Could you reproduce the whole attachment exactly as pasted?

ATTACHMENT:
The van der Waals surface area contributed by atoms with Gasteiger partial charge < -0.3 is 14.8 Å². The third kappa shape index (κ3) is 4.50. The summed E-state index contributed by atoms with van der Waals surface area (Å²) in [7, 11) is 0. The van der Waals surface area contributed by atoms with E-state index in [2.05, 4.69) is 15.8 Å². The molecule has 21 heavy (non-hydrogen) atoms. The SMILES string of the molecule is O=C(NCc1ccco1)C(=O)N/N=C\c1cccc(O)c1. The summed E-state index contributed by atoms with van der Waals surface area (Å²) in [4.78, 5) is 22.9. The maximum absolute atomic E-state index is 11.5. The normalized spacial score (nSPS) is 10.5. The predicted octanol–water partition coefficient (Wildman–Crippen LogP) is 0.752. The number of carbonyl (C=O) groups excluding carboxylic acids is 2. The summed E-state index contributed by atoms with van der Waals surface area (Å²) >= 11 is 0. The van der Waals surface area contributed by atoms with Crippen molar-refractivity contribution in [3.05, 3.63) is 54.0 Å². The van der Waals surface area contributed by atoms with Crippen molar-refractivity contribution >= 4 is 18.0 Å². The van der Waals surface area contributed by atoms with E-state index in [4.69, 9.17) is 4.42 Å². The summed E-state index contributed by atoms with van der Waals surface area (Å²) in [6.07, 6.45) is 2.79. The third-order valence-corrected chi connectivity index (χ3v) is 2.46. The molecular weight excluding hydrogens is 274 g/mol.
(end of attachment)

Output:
The van der Waals surface area contributed by atoms with Gasteiger partial charge < -0.3 is 14.8 Å². The third kappa shape index (κ3) is 4.50. The summed E-state index contributed by atoms with van der Waals surface area (Å²) in [7, 11) is 0. The van der Waals surface area contributed by atoms with E-state index in [2.05, 4.69) is 15.8 Å². The molecule has 21 heavy (non-hydrogen) atoms. The SMILES string of the molecule is O=C(NCc1ccco1)C(=O)N/N=C\c1cccc(O)c1. The summed E-state index contributed by atoms with van der Waals surface area (Å²) in [4.78, 5) is 22.9. The maximum absolute atomic E-state index is 11.5. The normalized spacial score (nSPS) is 10.5. The predicted octanol–water partition coefficient (Wildman–Crippen LogP) is 0.752. The number of carbonyl (C=O) groups excluding carboxylic acids is 2. The summed E-state index contributed by atoms with van der Waals surface area (Å²) >= 11 is 0. The van der Waals surface area contributed by atoms with Crippen molar-refractivity contribution in [3.05, 3.63) is 54.0 Å². The van der Waals surface area contributed by atoms with Crippen molar-refractivity contribution >= 4 is 18.0 Å². The van der Waals surface area contributed by atoms with E-state index in [4.69, 9.17) is 4.42 Å². The summed E-state index contributed by atoms with van der Waals surface area (Å²) in [6.07, 6.45) is 2.79. The third-order valence-corrected chi connectivity index (χ3v) is 2.46. The molecular weight excluding hydrogens is 274 g/mol.